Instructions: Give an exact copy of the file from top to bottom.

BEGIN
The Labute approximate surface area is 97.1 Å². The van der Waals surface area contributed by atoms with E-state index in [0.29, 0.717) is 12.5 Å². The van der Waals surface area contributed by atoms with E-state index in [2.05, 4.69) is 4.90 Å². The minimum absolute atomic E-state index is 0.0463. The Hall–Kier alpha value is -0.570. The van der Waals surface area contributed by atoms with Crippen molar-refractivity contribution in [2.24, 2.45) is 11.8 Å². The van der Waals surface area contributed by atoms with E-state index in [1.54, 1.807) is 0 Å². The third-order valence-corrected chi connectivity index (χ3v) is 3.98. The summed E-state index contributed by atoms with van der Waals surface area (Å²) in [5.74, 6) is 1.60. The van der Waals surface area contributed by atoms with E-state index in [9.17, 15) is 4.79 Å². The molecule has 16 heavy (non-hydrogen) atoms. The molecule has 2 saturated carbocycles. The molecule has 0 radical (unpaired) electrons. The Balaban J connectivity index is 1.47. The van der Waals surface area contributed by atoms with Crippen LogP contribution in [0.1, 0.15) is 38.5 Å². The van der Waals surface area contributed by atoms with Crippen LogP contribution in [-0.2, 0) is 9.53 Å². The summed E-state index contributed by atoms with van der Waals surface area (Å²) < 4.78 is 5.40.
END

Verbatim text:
The Labute approximate surface area is 97.1 Å². The van der Waals surface area contributed by atoms with E-state index in [0.29, 0.717) is 12.5 Å². The van der Waals surface area contributed by atoms with E-state index in [2.05, 4.69) is 4.90 Å². The minimum absolute atomic E-state index is 0.0463. The Hall–Kier alpha value is -0.570. The van der Waals surface area contributed by atoms with Crippen molar-refractivity contribution in [2.24, 2.45) is 11.8 Å². The van der Waals surface area contributed by atoms with E-state index in [1.54, 1.807) is 0 Å². The third-order valence-corrected chi connectivity index (χ3v) is 3.98. The summed E-state index contributed by atoms with van der Waals surface area (Å²) in [5.74, 6) is 1.60. The van der Waals surface area contributed by atoms with E-state index in [9.17, 15) is 4.79 Å². The molecule has 16 heavy (non-hydrogen) atoms. The molecule has 2 saturated carbocycles. The molecule has 0 radical (unpaired) electrons. The Balaban J connectivity index is 1.47. The van der Waals surface area contributed by atoms with Crippen LogP contribution in [0.1, 0.15) is 38.5 Å². The van der Waals surface area contributed by atoms with Crippen LogP contribution in [-0.2, 0) is 9.53 Å². The summed E-state index contributed by atoms with van der Waals surface area (Å²) < 4.78 is 5.40.